by Asher Edelman
In his new book Please Do Not Touch (and Other Things You Could Not Do at Moss the Design Store that Changed Design), its namesake and co-owner Murray Moss quotes the Czech architect and designer Bořek Šípek: “The only real justification for the designer to create another chair is if he treats it like a work of art and uses it to express or interrupt the culture of the moment.”
A similar notion started Murray’s successful quest to merge “design” into “art” at MOSS, the design store. It was 1990. The rest is history.
MOSS literally rubbed shoulders with Art and the Art Audience. Murray opened his “gallery” in SoHo between Metro Pictures and Pace. Their clients would see his “Art” in the windows of MOSS. It was the design store that changed design and how it was labeled. Ever since, great design has ceased to be a stepchild: it’s become great art.
Murray and his partner, Franklin Getchell, have been my close friends for almost 40 years. All I have to say about this extraordinary book and these wonderful “boys” (yes, still boys) is highly colored by that reality. Sadly, there is, within, a chapter about me. I think it is best you skip that chapter. Those pages are grossly exaggerated fiction, not worthy of the authors. So high is that chapter’s unreality that I have commissioned them to write my obituary with the same fictional license. In summary, DO NOT READ the chapter.
Most of you know about MOSS, the design theater, though nominally a store, a university of taste, a fantasy land always in action, serving up tasty morsels for grown-ups. I need not tell you more about MOSS, nor about Murray and Franklin, nor is this a book review. Rather, it’s a small collection of vignettes, and there are infinitely more to be discovered reading Please Do Not Touch.
MOSS, the acknowledged premium curated design store of the late 20th and early 21st centuries, lighted upon a novel idea: a wedding registry—complete with a proper registrar to tend to the couples. Murray, who had no interest in decanters, was persuaded by the registrar to stock decanters for the lovebirds’ needs. And MOSS became a “decanter center.” Sadly, it seemed a habit of newlyweds to return most of the decanters and most everything else they registered for, too. So the boys invented a new registry model: automatic prereturns of all “registry account” orders and a credit to the bride and groom. The happy couple was informed of the purchase, the purchaser, the credit to the account, and the nature of the “prereturned” gift. Our lovebirds could then choose at leisure items they really liked rather than the ones they registered for. A thank-you note for the original gifts could be sent and MOSS did not have to carry returned inventory, as it never filled any registry orders. This is one of a number of brilliant business decisions made by Murray and Franklin, which resulted in its all-registry business vaporating instantly.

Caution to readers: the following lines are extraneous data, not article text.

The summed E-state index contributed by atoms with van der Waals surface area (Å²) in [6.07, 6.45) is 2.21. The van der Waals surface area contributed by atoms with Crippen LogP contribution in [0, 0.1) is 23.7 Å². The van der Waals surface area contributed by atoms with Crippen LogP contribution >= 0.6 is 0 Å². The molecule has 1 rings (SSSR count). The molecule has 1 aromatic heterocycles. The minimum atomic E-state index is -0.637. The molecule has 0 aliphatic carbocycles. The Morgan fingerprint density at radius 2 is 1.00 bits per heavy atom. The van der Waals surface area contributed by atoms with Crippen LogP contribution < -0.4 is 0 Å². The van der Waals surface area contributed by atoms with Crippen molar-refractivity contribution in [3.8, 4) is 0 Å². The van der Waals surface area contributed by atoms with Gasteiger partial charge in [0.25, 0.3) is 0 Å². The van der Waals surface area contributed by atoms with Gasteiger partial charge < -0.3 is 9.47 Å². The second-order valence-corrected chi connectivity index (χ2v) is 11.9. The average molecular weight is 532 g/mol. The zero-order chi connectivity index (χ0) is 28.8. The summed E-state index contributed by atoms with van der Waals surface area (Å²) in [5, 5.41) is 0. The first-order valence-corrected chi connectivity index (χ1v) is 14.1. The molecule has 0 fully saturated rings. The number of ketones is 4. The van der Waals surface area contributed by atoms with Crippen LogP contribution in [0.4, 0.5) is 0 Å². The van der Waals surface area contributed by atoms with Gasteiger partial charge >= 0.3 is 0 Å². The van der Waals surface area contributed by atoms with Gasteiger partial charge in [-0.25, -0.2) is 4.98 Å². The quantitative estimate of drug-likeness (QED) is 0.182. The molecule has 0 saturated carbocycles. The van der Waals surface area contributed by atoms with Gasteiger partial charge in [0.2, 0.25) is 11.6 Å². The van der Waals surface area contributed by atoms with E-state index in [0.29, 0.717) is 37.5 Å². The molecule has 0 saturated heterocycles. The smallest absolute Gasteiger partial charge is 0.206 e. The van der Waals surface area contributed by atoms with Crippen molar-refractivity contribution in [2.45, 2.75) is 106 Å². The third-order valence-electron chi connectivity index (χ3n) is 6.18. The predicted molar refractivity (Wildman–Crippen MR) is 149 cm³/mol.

All design stores are focused on weddings—seriously a moment of excess spending for the lovebirds’ nests. MOSS followed in the footsteps of wedding providers with some quite advanced products. A first-rate seller, Gay Marriage Finger Puppets, consisting of two brides, two grooms and a minister, became a most sought-after accessory. Speaking of weddings—another conflict—I am to officiate at the wedding of these two special people. They have refused my offer of a Latin ceremony and insist on English—no costumes either.
Which does not mean they lack a sense of humor. Did you know the MOSS logo was derived from the Oscar Mayer hot dog logo?
Then, there’s the absurdity inspired by the opening of MOSS in 2006 in Los Angeles. “I don’t know exactly what form of English they’re speaking out there,” Franklin writes, “but it sure isn’t the same as mine. Dude, it’s not that there’s anything wrong with one-syllable words…there are some terrific one-syllable words and some great one-syllable word sentences. Fries with that? Can you spot me? And, of course, Have a nice day.” Or, as Franklin also says, “Life in L.A. Like death, only shorter.”
Please Do Not Touch is full of similar fun and absurdities—a double self-inflicted spoof—but, most of all, it’s the story of Murray and Franklin, my friends, and their design store that changed the face of design.